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Presentation on theme: "CONSENSUS PROTESTANTS IN UNITED STATES Introduction to Religious Studies."— Presentation transcript:

1 CONSENSUS PROTESTANTS IN UNITED STATES Introduction to Religious Studies

2 Characteristics  Friendly or at least tolerant relationships with other religions and secular groups  Reliant on births with the congregation to increase membership or focus on converting persons with no prior denominational affiliation (the “unchurched”)  Acceptance that changes in teaching and practices should reflect larger social changes but no consensus on when or how such change should occur (i.e.; role/status of women, gays and lesbians)

3 Characteristics  Tolerance of diversity within the denomination  Worship tends to be more routine than spontaneous; focus on liturgy  Professional clergy must meet specific educational and certification requirements for ordination.  Religion viewed as a matter of voluntary participation.

4 Core Beliefs  Religious life should center on the life, death and resurrection of Jesus.  Bible plays a central role for Protestants; it stands as the only authority for religious faith and practice. All other creeds or doctrine subordinate to this principle  Salvation a undeserved gift from God. Humans can do nothing to earn salvation (salvation through “faith” not works)

5 Core Beliefs  The church is the gathered fellowship of believers. Church perceived more event than institution  Priesthood of all believers. All Christians possess the same responsibilities and authority. No person has an “inside track” to divine authority. All are equal because all have access to the Bible (in theory)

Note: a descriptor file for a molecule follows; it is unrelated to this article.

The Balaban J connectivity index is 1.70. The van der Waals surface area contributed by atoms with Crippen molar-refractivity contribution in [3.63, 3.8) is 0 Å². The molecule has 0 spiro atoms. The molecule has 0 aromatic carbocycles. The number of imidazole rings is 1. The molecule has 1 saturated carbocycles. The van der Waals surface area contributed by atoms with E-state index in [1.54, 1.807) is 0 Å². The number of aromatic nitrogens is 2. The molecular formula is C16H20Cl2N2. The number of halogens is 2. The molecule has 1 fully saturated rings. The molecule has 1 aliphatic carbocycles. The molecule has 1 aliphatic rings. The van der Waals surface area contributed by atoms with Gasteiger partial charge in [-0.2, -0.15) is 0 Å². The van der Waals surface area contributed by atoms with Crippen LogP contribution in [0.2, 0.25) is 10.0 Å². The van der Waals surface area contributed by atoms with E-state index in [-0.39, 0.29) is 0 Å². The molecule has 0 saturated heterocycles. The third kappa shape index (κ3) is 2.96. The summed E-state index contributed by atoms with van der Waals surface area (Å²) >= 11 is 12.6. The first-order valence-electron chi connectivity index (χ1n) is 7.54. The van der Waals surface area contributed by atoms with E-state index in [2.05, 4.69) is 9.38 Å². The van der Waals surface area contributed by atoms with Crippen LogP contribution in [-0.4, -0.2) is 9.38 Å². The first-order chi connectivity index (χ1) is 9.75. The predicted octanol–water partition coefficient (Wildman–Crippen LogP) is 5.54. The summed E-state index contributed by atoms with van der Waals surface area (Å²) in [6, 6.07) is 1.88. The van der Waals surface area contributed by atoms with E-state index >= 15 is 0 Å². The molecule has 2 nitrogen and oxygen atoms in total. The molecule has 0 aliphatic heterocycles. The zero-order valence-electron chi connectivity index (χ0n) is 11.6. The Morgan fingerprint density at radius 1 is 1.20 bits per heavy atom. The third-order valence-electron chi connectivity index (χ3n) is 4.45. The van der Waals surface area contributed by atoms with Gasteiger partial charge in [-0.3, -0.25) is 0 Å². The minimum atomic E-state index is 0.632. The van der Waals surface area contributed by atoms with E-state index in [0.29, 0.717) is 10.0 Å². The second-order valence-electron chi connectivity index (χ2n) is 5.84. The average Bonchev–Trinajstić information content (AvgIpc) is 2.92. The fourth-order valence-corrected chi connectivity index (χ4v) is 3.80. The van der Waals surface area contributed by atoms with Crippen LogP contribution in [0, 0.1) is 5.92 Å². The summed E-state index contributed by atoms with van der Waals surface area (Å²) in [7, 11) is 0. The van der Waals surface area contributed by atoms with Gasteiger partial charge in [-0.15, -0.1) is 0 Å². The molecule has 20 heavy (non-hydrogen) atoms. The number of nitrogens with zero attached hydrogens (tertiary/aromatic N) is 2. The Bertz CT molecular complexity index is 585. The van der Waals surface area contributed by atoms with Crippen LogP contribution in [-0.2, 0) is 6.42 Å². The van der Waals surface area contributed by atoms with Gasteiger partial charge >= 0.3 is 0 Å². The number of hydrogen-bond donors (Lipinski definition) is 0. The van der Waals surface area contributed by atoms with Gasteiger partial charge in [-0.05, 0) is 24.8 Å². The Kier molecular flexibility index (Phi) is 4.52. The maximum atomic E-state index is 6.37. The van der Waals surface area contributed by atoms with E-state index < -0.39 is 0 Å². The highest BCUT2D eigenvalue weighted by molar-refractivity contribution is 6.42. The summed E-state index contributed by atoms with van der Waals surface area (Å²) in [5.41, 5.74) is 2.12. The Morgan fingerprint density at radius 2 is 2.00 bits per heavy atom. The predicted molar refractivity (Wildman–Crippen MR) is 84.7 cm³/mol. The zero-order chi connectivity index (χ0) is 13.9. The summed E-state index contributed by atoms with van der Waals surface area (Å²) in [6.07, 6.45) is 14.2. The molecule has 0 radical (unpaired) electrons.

6 Lifestyle  Protestants must live in the middle of the world, not separated from it  God to be glorified (honored) in all aspects of private and communal life  Morality seen as a response to God’s free gift of salvation.

7 Rituals  Two sacraments recognized; Only two acts disciples (according to some gospels) told by Jesus to carry on after his death Baptism  Immersion  Sprinkling  Pouring  Some denominations practice infant baptism, others do not

8 Rituals Lord’s Supper or Communion  Common loaf, common chalice  Intinction  Non-flour wafer and individual cup (shot glass)  Some use wine, some use unfermented juice  Idea of remembrance of sacrifice  As opposed to transubstantiation or consubstantiation  Bread and wine remain bread and wine

9 Rituals  Preaching as ritual Pulpit occupies prominent place in church architecture and liturgy Considered the focal point of worship

10 Organization  Each Protestant denomination is self- governing Congregation form Connectional form Hierarchical form  Ecumenical organizations formed to assist denominations in meeting shared goals National Association of Evangelicals (1942) National Council of Churches (1950)

11 Organization  Most ministers are married rather than celibate; rejection of monastic traditions  Many traditions ordain women

12 Denominational Distinctions  Taken on less importance over the past 20 years and American ideas of individuality and community have changed  About 60% of adults in US self-identify as “Protestant”

13 Denominational Chart

14 Southern Baptist Free Church Movement (church should be adult voluntary organization New Testament can be interpreted by each believer through the Holy Spirit There exists no official creed Advocates the clear division of church and state and freedom of religion Church should consist only of those adults spiritually reborn and sincere in pursuit of the “Christian Life” (regenerate church membership)

15 Southern Baptist Supports freedom on conscience in matters of belief In South, more likely to express a fundamentalist perspective  Inerrancy of Scripture (not myth or allegory)  Bible is scientifically and historically accurate  Rejection of evolution as viable world view  Anticipation of final Judgment Day  Literal Heaven and Hell